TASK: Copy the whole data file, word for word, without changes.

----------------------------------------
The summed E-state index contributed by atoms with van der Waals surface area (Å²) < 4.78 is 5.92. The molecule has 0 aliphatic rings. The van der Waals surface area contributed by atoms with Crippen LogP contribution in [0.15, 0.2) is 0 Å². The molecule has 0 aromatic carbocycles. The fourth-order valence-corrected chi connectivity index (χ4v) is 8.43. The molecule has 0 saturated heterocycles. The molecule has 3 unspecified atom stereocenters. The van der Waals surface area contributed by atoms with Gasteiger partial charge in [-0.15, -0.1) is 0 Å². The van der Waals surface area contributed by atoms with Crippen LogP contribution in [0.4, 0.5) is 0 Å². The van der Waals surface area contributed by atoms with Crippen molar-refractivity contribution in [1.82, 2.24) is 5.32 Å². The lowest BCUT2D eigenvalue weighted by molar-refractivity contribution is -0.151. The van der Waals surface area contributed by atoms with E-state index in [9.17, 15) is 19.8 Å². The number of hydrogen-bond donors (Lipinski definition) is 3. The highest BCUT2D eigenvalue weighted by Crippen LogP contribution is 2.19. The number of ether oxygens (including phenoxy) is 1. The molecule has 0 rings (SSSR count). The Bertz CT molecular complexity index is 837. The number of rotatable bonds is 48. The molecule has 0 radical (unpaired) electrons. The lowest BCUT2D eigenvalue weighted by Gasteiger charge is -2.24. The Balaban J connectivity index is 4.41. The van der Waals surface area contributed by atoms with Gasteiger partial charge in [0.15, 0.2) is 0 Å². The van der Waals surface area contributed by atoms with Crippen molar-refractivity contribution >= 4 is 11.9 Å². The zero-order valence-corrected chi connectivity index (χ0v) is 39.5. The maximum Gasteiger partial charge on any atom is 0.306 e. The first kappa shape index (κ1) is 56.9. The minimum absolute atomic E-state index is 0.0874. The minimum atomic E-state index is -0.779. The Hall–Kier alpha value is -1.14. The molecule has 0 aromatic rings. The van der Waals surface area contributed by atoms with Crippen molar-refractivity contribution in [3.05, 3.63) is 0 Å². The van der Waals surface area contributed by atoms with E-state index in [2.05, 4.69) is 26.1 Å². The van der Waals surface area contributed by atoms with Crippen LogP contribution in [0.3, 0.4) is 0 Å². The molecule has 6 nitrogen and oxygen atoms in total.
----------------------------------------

The summed E-state index contributed by atoms with van der Waals surface area (Å²) < 4.78 is 5.92. The molecule has 0 aliphatic rings. The van der Waals surface area contributed by atoms with Crippen LogP contribution in [0.15, 0.2) is 0 Å². The molecule has 0 aromatic carbocycles. The fourth-order valence-corrected chi connectivity index (χ4v) is 8.43. The molecule has 0 saturated heterocycles. The molecule has 3 unspecified atom stereocenters. The van der Waals surface area contributed by atoms with Gasteiger partial charge in [-0.15, -0.1) is 0 Å². The van der Waals surface area contributed by atoms with Crippen LogP contribution in [0.4, 0.5) is 0 Å². The van der Waals surface area contributed by atoms with Crippen molar-refractivity contribution in [1.82, 2.24) is 5.32 Å². The lowest BCUT2D eigenvalue weighted by molar-refractivity contribution is -0.151. The van der Waals surface area contributed by atoms with E-state index in [9.17, 15) is 19.8 Å². The number of hydrogen-bond donors (Lipinski definition) is 3. The highest BCUT2D eigenvalue weighted by Crippen LogP contribution is 2.19. The number of ether oxygens (including phenoxy) is 1. The molecule has 0 rings (SSSR count). The Bertz CT molecular complexity index is 837. The number of rotatable bonds is 48. The molecule has 0 radical (unpaired) electrons. The lowest BCUT2D eigenvalue weighted by Gasteiger charge is -2.24. The Balaban J connectivity index is 4.41. The van der Waals surface area contributed by atoms with Gasteiger partial charge in [0.15, 0.2) is 0 Å². The van der Waals surface area contributed by atoms with Crippen molar-refractivity contribution >= 4 is 11.9 Å². The zero-order valence-corrected chi connectivity index (χ0v) is 39.5. The maximum Gasteiger partial charge on any atom is 0.306 e. The first kappa shape index (κ1) is 56.9. The minimum absolute atomic E-state index is 0.0874. The minimum atomic E-state index is -0.779. The Hall–Kier alpha value is -1.14. The molecule has 0 aromatic rings. The van der Waals surface area contributed by atoms with Crippen molar-refractivity contribution in [3.05, 3.63) is 0 Å². The van der Waals surface area contributed by atoms with E-state index in [2.05, 4.69) is 26.1 Å². The van der Waals surface area contributed by atoms with Crippen LogP contribution in [0.3, 0.4) is 0 Å². The molecule has 6 nitrogen and oxygen atoms in total.